August Mack will carry out, at [Valley Forge's] expense, the Remediation Work Plan (July 31, 2012) for the Property, as approved or modified by IDEM and/or EPA. August Mack may initiate requests for amendment or modification. Prior to Remediation Work Plan approval, August Mack's work will include: (i) effective immediately, prevention of illegal stormwater discharges; (ii) installation and operation of a temporary stormwater treatment system pursuant to the Industrial Wastewater Treatment Construction Permit; and (iii) treatment and/or off-site disposal of contaminated stormwater currently in storage tanks on site and disposal of drummed wastes currently in storage. August Mack will also modify the Remediation Work Plan to incorporate agency comments, and will prepare and implement future work plans as required by IDEM or EPA for subsequent steps in the site remediation.

(DE 6-1 at 3).

         B. Relevant Facts as to Keramida

         In December 2013, Valley Forge appointed Attorney Jamie Dameron as Hartford Iron's defense counsel pursuant to the terms of the second settlement agreement. (DE 455-6 at 1 ¶ 2). Dameron had approximately nine years experience in private practice largely focusing on environmental law and about 20 years experience “as a professional with clients performing environmental cleanups”; Dameron was an “environmental consulting geologist” prior to practicing law. (DE 45-55 at 1 ¶ 3).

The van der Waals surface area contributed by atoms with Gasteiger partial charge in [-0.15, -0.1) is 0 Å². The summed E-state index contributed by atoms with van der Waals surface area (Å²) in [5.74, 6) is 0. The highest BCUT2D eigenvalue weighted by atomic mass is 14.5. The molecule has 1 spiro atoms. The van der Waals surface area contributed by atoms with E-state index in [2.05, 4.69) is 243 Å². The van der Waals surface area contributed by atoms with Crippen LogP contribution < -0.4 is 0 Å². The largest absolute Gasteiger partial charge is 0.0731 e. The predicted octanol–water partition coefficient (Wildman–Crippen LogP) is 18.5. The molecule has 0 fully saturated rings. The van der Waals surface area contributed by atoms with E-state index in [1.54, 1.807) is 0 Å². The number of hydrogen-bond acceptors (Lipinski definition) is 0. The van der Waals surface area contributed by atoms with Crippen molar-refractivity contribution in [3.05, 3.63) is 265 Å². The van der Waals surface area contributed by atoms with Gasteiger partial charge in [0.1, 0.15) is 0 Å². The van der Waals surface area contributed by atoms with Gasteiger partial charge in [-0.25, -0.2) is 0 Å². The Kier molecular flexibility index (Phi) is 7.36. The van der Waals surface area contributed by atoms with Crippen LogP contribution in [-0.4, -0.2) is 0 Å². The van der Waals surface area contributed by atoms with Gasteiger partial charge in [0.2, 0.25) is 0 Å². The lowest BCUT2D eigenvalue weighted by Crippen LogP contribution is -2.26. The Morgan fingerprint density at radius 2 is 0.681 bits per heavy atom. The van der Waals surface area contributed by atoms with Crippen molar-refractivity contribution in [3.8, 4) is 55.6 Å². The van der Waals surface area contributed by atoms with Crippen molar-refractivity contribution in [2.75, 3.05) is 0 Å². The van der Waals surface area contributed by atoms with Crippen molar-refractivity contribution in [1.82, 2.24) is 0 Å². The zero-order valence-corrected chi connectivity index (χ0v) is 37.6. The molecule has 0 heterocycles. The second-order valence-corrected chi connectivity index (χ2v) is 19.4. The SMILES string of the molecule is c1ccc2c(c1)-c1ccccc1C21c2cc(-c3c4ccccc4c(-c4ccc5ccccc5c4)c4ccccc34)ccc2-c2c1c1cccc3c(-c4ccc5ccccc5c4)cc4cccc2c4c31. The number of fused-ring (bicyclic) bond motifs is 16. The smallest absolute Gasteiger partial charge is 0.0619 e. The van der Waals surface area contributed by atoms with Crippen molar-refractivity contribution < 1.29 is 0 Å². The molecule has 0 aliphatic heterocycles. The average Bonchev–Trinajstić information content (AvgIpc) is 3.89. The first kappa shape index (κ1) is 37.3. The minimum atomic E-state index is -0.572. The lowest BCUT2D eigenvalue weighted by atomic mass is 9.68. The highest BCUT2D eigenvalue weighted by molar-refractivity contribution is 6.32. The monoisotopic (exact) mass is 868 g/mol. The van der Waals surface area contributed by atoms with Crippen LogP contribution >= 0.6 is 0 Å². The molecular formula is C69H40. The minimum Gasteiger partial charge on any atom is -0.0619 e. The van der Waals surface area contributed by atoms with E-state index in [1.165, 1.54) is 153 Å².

Dameron soon concluded that there were serious problems in the stormwater collection system constructed by August Mack. (DE 373-6 at 1-2 ¶ 4). By March 2014, Dameron conveyed her concerns to Hartford Iron and Valley Forge and advised that they “obtain other perspectives on the maintenance and operation of [the stormwater] system” (DE 45-25) from “other storm water consultants” (DE 45-24), such as Keramida (DE 45-25). More particularly, Dameron wrote:

August Mack sent an email yesterday indicating that it would like to send the certified operator out to the site to do a system inspection. . . . This has me thinking specifically about the approach of getting different perspectives and useful information in the short term and then using that information to build on longer term solutions.